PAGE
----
On 20 January 2020, the European Court of Human Rights (ECtHR) required Ukraine to respond to a case concerning the death of a 10-year-old boy on a railway track in the city of Irpin, which the boy’s parents argue resulted from the negligence of the state railway authorities. EHRAC is representing Nataliya and Sergiy Zayets, the mother and father of Sergiy Zayets.
The applicants complain, under Article 2 (right to life) of the European Convention of Human Rights (ECHR), that an effective investigation has not been carried out in relation to their son’s death, and that the domestic authorities failed to take appropriate steps to protect his life. The Court has asked the Ukrainian Government to respond to these claims by 18 May 2020.
On 22 November 2016, Sergiy Zayets was struck by a train whilst crossing the railway at the informal crossing point near his school in the Ukrainian city of Irpin. He was just 10 years old. The police immediately launched an investigation into his death and ordered a forensic medical examination. An internal inquiry by the Kyiv Railway Directorate initially found that the accident had occurred as a result of the violation of road traffic safety rules by the boy, who, it claimed, suddenly appeared on the railway track.
The boy’s father Sergiy Zayets has repeatedly complained to prosecutors regarding the inactivity of the investigative authorities, who have failed to adequately investigate his son’s death. On 9 February 2017, he requested that a criminal investigation be conducted into the neglect of official duty by the head of Irpin Railway Station as regards the safety of the railway lines in the city. The unofficial crossing point where his son was killed had been used by locals for many years, and was completely open and unfenced. A paved track led to it, and there was a pedestrian zebra crossing over the street parallel to the track. To date, no investigative actions have been carried out with regards to Sergiy Zayets’ criminal complaint.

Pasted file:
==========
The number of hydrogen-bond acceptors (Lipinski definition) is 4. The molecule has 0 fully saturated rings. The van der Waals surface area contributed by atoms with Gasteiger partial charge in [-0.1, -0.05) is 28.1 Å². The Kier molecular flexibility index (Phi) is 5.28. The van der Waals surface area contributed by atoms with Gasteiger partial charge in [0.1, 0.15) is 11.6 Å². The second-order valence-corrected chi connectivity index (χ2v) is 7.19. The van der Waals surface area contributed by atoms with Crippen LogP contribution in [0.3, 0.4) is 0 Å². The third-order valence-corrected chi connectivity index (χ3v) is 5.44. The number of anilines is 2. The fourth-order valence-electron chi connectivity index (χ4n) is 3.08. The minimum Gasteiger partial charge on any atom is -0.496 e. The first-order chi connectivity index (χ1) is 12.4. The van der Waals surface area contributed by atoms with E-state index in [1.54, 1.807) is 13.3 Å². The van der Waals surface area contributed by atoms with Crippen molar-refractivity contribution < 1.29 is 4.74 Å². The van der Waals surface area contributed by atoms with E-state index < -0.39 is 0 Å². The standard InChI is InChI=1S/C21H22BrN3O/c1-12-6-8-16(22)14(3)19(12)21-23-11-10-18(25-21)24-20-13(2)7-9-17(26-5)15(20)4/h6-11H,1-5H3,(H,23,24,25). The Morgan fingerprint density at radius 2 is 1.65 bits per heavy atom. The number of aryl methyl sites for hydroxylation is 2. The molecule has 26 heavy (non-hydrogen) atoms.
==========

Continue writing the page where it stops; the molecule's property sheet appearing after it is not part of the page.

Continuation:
Sergiy Zayets is a human rights lawyer, formerly with Ukraine’s Regional Center for Human Rights (RCHR), who has long been one of EHRAC’s closest working partners. The case concerning his son’s death has been communicated along with three other cases submitted by the relatives of individuals who have been killed in Ukraine and who all allege that the State authorities did not effectively investigate their deaths.